Dealing with and resolving conflict is easily one of the most difficult things for most relationships! Conflict is a crucial part of any relationship. The key to a healthy relationship isn’t avoiding conflict, it’s learning how to do conflict healthily. 

CPR of Conflict Resolution

The three main components of conflict resolution can be remembered with the acronym CPR. CPR stands for Communicate, Protect Attachment, and Receive. This week, we’ll dive in to the “communicate” step.

What is Communication?

Communication, in a nutshell, is the process of getting a message from one person to another as intact as possible. If you are the one bringing up the issue or thing that needs to be discussed, you are the presenter (or quarterback). As the Presenter, it is your job to do all in your power to help the other person receive all of your message, just like a quarterback’s job is to throw a good pass. If you communicate the issue or concern healthily, you can set the conversation up to go well from the beginning. 

How to Communicate Well:

Before you speak, REMEMBER THAT THE GOAL OF CONFLICT RESOLUTION IS JUST THAT — TO RESOLVE SOMETHING! So, you want to do all in your power to set it up to go well! Ask yourself the following questions: Is the complaint any of my business? If it is, is it necessary? If the answer to either question is “no,” don’t bring it up! 

Some examples of things that are probably not your business: how they load the dishwasher, how they do their job, or what clothes they wear. You can ask your spouse to load the dishwasher, but you don’t get to micromanage exactly how they do it. You don’t do that with an equal. When it comes to an equal, if you want something done a certain way, then you can do it yourself. If you want your partner to do it, then you need to respect their right to manage themselves.

Some things may be your business, but they may not be necessary to address. A good test is to ask yourself, “Is this going to bother me next week? Next month? Next year?” If not, it’s probably bothering you because you’re tired or sucking mud. However, if it will continue to bother you in the future, it’s probably worth addressing. For example, if you asked your spouse to put a new toilet paper roll on, and they didn’t, it’s your business, but it probably won’t bother you tomorrow.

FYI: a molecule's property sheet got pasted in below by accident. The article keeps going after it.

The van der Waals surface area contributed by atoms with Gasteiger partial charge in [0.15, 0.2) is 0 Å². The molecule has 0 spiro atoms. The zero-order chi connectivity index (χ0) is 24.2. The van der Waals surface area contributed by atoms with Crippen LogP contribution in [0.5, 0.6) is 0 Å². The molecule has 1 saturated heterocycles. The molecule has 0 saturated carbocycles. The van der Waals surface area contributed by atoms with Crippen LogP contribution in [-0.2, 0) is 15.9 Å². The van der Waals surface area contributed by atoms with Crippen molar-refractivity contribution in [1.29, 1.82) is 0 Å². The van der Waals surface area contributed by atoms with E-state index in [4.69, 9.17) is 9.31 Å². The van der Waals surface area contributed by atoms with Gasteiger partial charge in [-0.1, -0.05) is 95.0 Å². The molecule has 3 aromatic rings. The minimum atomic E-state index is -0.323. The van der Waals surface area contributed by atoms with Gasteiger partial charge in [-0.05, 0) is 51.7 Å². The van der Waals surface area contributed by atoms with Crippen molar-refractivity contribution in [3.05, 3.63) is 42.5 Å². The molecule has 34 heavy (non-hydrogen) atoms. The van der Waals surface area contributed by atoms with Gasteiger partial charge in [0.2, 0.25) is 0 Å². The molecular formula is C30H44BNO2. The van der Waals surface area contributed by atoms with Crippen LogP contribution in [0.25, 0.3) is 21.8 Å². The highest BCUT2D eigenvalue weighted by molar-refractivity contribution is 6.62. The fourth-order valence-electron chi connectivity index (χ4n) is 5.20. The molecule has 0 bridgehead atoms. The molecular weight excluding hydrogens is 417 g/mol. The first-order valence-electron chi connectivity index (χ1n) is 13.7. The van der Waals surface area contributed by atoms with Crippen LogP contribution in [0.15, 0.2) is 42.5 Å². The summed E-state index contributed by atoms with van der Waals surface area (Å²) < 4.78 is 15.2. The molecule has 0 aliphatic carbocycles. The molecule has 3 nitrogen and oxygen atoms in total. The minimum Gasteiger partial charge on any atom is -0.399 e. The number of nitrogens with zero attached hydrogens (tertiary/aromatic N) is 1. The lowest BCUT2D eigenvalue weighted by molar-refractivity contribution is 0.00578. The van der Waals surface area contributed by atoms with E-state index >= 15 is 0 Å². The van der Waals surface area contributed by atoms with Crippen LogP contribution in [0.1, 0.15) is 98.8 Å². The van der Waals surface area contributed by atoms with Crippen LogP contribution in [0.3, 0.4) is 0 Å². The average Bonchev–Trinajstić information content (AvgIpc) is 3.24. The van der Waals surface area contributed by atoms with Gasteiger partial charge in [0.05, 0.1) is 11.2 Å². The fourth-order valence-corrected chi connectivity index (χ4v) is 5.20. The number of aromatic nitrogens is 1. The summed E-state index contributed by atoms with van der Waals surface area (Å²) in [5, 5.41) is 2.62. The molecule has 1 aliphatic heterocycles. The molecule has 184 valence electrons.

If the complaint is your business and it’s necessary, proceed with the following:

  1. Ask for and receive permission to address the issue. It’s not ok to force your spouse to talk about something just because you want to at that moment. Simply say, “Hey, I want to talk to you about something. When would be a good time?” That respects their agency.
  2. This leads naturally to the next step, which is to be alone with the person at a mutually agreed upon time and place. You don’t want to have a serious discussion in front of a bunch of people.
  3. Consider the reservoir and the size of the issue. A good way to do this is to communicate to your partner how big the issue is to you on a scale of 1-10. They might have the resources to deal with a 2, but they might need time to prepare for a 10 so they can come to the discussion in a good place. This can help the conversation go MUCH better!
  4. Be in emotional control and logically explain your concern without yelling, crying, swearing, etc. Stay in your Window of Tolerance! It is almost impossible for a conversation to go well if one or both partners are out of their Window of Tolerance.
  5. Stay focused on the issue at hand. Do NOT attack self-worth! Separate the issue from the person. Ex: “It bothers me when you leave your shoes out” instead of “You are so lazy!”

In My Life

Honestly, this is a hard one for me in my personal life. Because of my O temperament, I really hate conflict. I want there to be pleasant, enjoyable feelings all of the time. I tend to do pretty well when someone comes to me with an issue, but I struggle to be willing to bring things up when they need to be addressed. Consequently, all too often they end up coming out when I am out of my Window of Tolerance in unhealthy ways. It is really helpful to me to remember that unresolved things create distance in my relationships and I absolutely want healthy closeness in my relationships. When I follow the CPR steps, I am consistently amazed at how well they work. Even though it is certainly not normal to communicate well, it works so well when we do!

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